I can see why these stories might not be for everyone, and I can see why some adults might eschew YA lit in lieu of something they feel more able to relate to, but let me be clear: YA is not mere escapism, nor is it a glorification of eternal childhood.

Don’t believe me? Let’s look at one of the central facets of YA literature. In pretty much every YA book you’ll read, there’s an absence of adults. Adults pepper the background, of course, but they’re usually the antagonist, set dressing, or they’re there to impart vital information before dying. This lack of adults is essential to the genre because it forces our teenage protagonists to assume adult roles. (For an example of what happens when the adults don’t take the backseat, see Avatar: The Legend of Korra.) YA literature is full of teenagers who have to step up and save the world—or piece their lives back together in the case of contemporary YA—because the adults, to whom that role “rightly” belongs, are gone or incapable of filling that role. Harry has to defeat Voldemort alone because his adult mentors have died (and because the megalomaniac adult of Voldemort is hunting him down). Katniss must overthrow the government because the adults involved want to replace one corrupt government with another. Keladry of Mindelan (of my favorite Tamora Pierce books) must take a stand and stop the bullies and protect the small because the adults around her certainly aren’t doing it. Hazel Grace Lancaster must cope with the all-too-adult realities of love and death.

YA, at its heart, is not about teenagers enjoying their responsibility-free lives. It’s about teenagers having to step up and assume adult responsibilities because the adults around them are absent or incompetent.

At the end of his article, Mr Scott alludes to the idea that we’re having a “crisis of authority,” and that phrase struck me. YA fiction is about a crisis of authority. Everything from “teen girl problem novels” to the swamps of dystopian fiction are about navigating the waters when the authority figures you thought you could trust are no longer there for you. And you know what? That’s an important lesson for everyone to learn—for the children who have been let down or abused by the adults who they should have been able to trust, for the recent college graduates who are trying to find work and stability in one of the worst job markets this country has ever seen (especially when we’ve been told all our lives that we can do whatever we put our minds to), to the middle-aged adults who also face economic instability and a government that’s so self-destructive that it can’t really offer anyone anything.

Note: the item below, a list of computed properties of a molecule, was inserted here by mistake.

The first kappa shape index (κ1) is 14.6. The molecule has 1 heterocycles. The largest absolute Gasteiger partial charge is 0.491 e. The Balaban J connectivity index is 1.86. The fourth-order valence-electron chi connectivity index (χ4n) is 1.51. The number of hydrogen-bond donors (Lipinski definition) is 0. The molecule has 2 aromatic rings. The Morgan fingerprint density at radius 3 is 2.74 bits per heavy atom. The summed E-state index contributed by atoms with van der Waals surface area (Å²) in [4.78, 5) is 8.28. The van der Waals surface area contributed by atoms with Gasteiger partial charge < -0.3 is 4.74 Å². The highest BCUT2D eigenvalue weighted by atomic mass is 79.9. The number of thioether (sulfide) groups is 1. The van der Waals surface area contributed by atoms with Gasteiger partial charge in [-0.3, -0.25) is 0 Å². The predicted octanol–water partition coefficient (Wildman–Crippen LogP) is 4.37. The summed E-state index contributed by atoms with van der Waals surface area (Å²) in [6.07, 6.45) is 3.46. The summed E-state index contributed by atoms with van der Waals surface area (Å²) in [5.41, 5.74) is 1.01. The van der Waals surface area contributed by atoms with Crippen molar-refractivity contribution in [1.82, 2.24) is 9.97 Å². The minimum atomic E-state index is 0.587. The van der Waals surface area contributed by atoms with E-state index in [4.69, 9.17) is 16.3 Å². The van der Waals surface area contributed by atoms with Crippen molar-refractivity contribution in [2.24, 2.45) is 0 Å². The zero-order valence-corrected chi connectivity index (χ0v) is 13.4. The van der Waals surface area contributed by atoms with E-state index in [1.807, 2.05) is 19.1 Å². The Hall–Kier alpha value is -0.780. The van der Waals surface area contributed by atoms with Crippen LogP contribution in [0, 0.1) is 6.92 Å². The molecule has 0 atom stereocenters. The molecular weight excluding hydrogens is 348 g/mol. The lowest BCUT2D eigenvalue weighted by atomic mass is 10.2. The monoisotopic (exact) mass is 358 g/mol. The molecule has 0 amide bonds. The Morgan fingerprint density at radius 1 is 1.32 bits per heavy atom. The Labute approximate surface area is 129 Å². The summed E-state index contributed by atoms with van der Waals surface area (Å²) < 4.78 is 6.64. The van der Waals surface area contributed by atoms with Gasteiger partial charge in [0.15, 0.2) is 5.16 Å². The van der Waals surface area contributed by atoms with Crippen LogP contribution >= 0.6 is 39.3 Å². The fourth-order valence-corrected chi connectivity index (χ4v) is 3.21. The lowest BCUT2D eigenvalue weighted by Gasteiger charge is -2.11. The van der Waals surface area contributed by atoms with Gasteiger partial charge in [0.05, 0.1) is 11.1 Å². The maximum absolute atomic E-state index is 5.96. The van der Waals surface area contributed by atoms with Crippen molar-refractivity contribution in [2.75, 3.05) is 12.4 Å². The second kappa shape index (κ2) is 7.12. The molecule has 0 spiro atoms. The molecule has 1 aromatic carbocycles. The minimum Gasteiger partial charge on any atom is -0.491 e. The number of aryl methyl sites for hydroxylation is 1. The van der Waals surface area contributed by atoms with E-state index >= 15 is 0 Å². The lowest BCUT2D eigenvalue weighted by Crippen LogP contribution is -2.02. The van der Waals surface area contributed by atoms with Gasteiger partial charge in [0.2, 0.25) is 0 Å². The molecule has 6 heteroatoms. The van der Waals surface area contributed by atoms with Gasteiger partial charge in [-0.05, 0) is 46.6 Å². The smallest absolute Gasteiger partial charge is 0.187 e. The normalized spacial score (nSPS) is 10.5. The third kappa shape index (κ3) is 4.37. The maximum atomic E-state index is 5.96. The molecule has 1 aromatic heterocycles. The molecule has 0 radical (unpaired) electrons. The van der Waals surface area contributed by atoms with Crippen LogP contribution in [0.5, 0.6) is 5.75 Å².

We are having a crisis of authority—but that’s why we need YA literature more than ever.

 

Read a Lot. Write a Lot.

stephen_king

“[R]ead a lot. Write a lot.” –Stephen King

*This is the Monday post you’re looking for*

Without further ado (who am I kidding? I love ado!) this Tuesday’s Monday’s post!

Continuing on a claim I made in my last post—that I’ve read 150 books so far this year—let me say that I had a reason for reading so much. Since last year I’ve been writing in the new-to-me romance genre, and I wanted to get a feel for it.